The humidity is oppressive. After he gets home from the store, Nathan sits on one of the bigger rocks next to the canal, takes off his shoes and socks, and looks at his feet. I swear we fell in love the moment he held my foot. Nathan considers his feet. They’re not attractive as Tricia’s must be, but they’re not all that bad. The gull lands on the rock.
“It’s over,” he tells it. “She loves someone else. She’s gone to me now.”
The gull cocks its head.
“I have no bread this evening,” he says. The truth is that he felt too sad to continue shopping. He left the grocery store with nothing. But now that he sees the gull waiting, he feels terrible. “I’m so sorry. I should have bread for you. I’ve been remiss.”
The gull flies up and comes down again moments later. “What should I do?” he says to it. “Should I tell her how I feel?”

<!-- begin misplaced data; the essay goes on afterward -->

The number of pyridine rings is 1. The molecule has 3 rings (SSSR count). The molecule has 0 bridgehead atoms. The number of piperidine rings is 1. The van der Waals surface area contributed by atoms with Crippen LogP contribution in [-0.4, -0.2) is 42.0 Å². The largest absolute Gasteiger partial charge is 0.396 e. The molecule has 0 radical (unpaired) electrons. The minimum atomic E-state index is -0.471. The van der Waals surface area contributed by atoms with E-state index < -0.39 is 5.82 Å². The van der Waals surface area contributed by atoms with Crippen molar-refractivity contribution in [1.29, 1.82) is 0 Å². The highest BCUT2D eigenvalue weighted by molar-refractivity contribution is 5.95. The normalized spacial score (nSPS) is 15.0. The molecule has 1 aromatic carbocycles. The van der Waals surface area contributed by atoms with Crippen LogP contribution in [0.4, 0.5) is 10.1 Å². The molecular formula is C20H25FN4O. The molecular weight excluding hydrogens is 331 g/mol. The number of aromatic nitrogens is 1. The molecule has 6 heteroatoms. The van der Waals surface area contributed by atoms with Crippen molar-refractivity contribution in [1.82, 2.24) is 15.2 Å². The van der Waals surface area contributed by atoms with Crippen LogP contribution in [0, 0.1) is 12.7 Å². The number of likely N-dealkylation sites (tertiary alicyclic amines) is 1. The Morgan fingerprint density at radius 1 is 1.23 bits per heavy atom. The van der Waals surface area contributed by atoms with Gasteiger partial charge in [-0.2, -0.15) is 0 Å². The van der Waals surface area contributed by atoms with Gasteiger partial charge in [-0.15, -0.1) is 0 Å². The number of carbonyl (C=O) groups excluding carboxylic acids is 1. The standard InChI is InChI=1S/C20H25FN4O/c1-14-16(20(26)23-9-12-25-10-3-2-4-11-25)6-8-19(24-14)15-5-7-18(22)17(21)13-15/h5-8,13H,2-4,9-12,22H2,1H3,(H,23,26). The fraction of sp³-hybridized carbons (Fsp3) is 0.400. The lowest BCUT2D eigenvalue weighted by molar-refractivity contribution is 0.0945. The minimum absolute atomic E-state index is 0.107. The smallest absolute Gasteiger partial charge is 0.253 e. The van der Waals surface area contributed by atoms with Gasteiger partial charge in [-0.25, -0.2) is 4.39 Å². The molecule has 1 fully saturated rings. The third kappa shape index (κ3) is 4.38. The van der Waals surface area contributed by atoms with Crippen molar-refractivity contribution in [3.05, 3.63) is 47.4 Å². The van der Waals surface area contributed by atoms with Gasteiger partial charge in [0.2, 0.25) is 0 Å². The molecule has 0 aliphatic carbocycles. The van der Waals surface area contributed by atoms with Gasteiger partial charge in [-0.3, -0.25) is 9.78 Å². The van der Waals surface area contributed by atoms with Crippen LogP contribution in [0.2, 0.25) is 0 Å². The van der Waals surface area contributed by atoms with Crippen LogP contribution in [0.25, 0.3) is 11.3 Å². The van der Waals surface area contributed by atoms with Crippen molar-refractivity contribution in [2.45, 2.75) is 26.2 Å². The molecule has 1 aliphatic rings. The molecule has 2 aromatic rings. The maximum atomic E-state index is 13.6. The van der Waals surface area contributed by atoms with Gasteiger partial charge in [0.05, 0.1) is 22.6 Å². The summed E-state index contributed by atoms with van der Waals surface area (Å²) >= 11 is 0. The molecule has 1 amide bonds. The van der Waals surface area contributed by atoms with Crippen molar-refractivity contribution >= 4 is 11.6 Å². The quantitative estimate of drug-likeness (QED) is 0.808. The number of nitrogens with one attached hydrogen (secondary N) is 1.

The gull stares, then picks at the feathers of its left wing. Another gull joins it on the rock. And then another.
* * * *
He stands up and hands Tricia the bouquet of red roses when she enters his office that Wednesday, the seventieth anniversary of the bomb dropped on Nagasaki.
“Oh, Nathan,” she says, “How sweet.”
“It’s just… it’s… to congratulate you. On your new love.”
“That’s so very kind of you.”
She leaves his office. He gets up the nerve—he has to do this—and he follows her. “Tricia, wait!”
She turns to him.
“It isn’t that at all,” he says breathlessly. “It’s that… I love you. I’ve always loved you—from the first time I ever saw you.”
“You don’t have to decide now,” he says. “You can take your time.”